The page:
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Obituary: Nagasaki survivor loved life — and won our hearts

Rudi Hoenson ‘changed lives. The moment you met him, you knew you were going to remember him for the rest of your life.’
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Rudi Hoenson has died at 96.

Jack Knox mugshot genericRudi Hoenson had every reason to be an angry man. Taken prisoner as an 18-year-old Dutch soldier in what is now Indonesia, he spent the last 3 1/2 years of the Second World War in slave labour in Japan.

In 1945, beaten down and starved, he weighed less than 80 pounds when the Nagasaki nuclear bomb exploded over his head. What followed was an apocalyptic nightmare that could have — should have — left him broken and bitter for life.

Instead, he may have been the kindest, most contented man in Victoria. No point dwelling on things, he would say. Life was good. He got to come to Canada, got to meet his wife. “What else do you want?”

Hoenson, 96, died Wednesday, a day after moving into the Veterans Memorial Lodge at Broadmead.

Having spent the previous two months in Victoria General Hospital following a fall, it was as though he waited to land somewhere that felt like home, then let go.

“Rudi changed lives,” his friend Kathy Baan said Thursday. “The moment you met him, you knew you were going to remember him for the rest of your life.”

Hoenson’s is a tale that has been told before, though it took a long time before he agreed to tell it.

For 70 years he kept his memories bottled up, wouldn’t talk about them to anyone, at least not in public. He said he didn’t want to sound like he was “showing off.” The idea of milking glory or sympathy from the horror of Nagasaki made him squirm. What good can come from talking about it, he asked.

The good, said his friend Jennifer Jasechko, would come from the rest of the story: how someone could experience all he had endured, yet emerge with his soul intact. So, five years ago, with Jasechko helping draw out the details, Hoenson opened up.

The abbreviated version began at 11:02 a.m., Aug. 9, 1945. Hoenson, clearing rubble from an air raid that had killed the prisoner next to him, heard planes overhead. He didn’t see the American B-29 Superfortress bomber that dropped the atomic bomb, but he glimpsed a parachute coming down.

Then, “a blinding flash.” A blast of hot air slammed the 22-year-old to the ground. His legs were burned. Two metres away, three men who had been pushing a cart were badly hurt, their clothes on fire.

Buildings were flattened, engulfed in flames. The noise, heat and smoke were overwhelming. “It was a scene of death and dying.”

Everywhere Hoenson looked there were Japanese women and children, their clothes ripped, their faces and bodies bleeding. He remembered a baby clinging to its dead mother.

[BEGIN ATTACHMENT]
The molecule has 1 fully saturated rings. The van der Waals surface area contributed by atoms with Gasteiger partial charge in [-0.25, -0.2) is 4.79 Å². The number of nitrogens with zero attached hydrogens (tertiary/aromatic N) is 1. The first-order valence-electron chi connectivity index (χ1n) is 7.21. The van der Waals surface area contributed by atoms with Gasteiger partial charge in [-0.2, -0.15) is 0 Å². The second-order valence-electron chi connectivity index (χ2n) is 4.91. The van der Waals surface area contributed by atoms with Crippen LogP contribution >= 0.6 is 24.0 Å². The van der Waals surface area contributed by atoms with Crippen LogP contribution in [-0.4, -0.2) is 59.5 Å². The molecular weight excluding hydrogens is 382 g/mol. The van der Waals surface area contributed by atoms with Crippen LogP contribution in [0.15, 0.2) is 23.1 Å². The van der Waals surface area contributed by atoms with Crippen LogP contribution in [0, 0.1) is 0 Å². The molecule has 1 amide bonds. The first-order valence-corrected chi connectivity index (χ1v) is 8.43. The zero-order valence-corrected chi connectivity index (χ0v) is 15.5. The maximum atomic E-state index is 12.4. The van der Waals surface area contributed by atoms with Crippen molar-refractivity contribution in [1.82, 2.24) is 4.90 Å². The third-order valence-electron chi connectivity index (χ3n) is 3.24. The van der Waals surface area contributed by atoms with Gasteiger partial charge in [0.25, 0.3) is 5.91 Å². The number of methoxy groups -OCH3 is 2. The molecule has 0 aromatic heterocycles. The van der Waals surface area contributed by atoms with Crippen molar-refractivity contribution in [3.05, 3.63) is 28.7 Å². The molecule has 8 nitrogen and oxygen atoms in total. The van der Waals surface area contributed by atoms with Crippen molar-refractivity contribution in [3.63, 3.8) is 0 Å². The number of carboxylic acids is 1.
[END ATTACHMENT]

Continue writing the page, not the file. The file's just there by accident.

Several people had been blinded by the flash. “I wished there was something I could do for them, especially the children.”

Estimates of the number who died that day vary widely, but the most common figure used is 40,000, with a similar number succumbing later. Hoenson and other prisoners spent the next month retrieving corpses — including those of dozens of young women who had died when the big rice- and soup-cookers of an industrial-scale kitchen toppled on them — until they themselves stank of death. Radiation sickness turned Hoenson’s urine the colour of black coffee and left his hair coming out in clumps.

There was much more to his ordeal, but you get the idea. Back in Holland, it took years for him to return to health.

He turned a corner after arriving in Canada with $50 in his pocket in 1951. Got a job as a geological draftsman on his second day in Calgary, worked hard, invested well and, best of all, married Sylvia, a Saskatchewan-raised teacher.

“Coming to Canada was wonderful for me,” he said, “but meeting Sylvia was the main reason I recovered.”

They moved to Victoria in 1979, travelled extensively, then turned to philanthropy, though it wasn’t until Sylvia died in 2008 that Rudi began divesting himself of his “small pile of money.” He donated millions to the likes of the Victoria Hospital Foundation, the Saanich Peninsula Hospital, B.C. Children’s Hospital, Queen Alexandra Centre for Children’s Health and the B.C. Cancer Foundation. Close to his heart was the lodge at Broadmead, home to his fellow veterans.

The honours poured in. In 2013, he received a National Philanthropy Day award. Government House unveiled Rudi’s Tea Room. Saanich’s Reynolds Secondary — whose staff and students he joined in shaving his head for the Tour de Rock cancer fundraiser — celebrated him. In 2018, one of Judith Guichon’s last acts as lieutenant governor was to present him with a commendation.

Until the fall that brought him to Victoria General, he lived on his own. He loved to eat well — a legacy of the years of near-starvation in Nagasaki’s Camp Fukuoka 14. “In the camp, we never talked about women. It was always food we talked about.”

Those times never left him. In fact, they returned more frequently as he aged. “Bad dreams come more often,” he said. He bore no resentments, though.

Instead, he was good-humoured, easy-going and rejoiced in any sign of goodness or beauty. Just days before his death, lying in his bed at Victoria General, he marvelled about the view out his window, the quality of the hospital staff, and the friendship of a handful of current or former Broadmead Care staff — Baan, Jasechko, Shannon Donnelly, Mandy Parker — who always watched out for him, found him easy to love.

He had no bitterness at all, just gratitude.

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